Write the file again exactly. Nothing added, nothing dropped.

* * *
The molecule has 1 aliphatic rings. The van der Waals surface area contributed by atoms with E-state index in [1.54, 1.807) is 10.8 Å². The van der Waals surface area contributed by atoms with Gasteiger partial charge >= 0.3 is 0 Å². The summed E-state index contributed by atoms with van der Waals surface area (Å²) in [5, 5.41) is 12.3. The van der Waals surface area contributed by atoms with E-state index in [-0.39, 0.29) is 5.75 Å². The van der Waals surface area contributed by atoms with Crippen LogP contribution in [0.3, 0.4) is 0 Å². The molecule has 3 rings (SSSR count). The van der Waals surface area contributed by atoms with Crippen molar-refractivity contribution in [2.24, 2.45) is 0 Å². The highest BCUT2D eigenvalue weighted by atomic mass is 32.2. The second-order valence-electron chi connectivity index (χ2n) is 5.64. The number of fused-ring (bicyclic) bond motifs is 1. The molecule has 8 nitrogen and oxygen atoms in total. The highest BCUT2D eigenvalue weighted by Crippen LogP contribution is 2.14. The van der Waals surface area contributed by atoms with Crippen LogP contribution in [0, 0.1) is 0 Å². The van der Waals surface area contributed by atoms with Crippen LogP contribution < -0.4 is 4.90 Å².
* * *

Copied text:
The molecule has 1 aliphatic rings. The van der Waals surface area contributed by atoms with E-state index in [1.54, 1.807) is 10.8 Å². The van der Waals surface area contributed by atoms with Gasteiger partial charge >= 0.3 is 0 Å². The summed E-state index contributed by atoms with van der Waals surface area (Å²) in [5, 5.41) is 12.3. The van der Waals surface area contributed by atoms with E-state index in [-0.39, 0.29) is 5.75 Å². The van der Waals surface area contributed by atoms with Crippen LogP contribution in [0.3, 0.4) is 0 Å². The molecule has 3 rings (SSSR count). The van der Waals surface area contributed by atoms with Crippen molar-refractivity contribution in [2.24, 2.45) is 0 Å². The highest BCUT2D eigenvalue weighted by atomic mass is 32.2. The second-order valence-electron chi connectivity index (χ2n) is 5.64. The number of fused-ring (bicyclic) bond motifs is 1. The molecule has 8 nitrogen and oxygen atoms in total. The highest BCUT2D eigenvalue weighted by Crippen LogP contribution is 2.14. The van der Waals surface area contributed by atoms with Crippen LogP contribution in [0, 0.1) is 0 Å². The van der Waals surface area contributed by atoms with Crippen LogP contribution < -0.4 is 4.90 Å².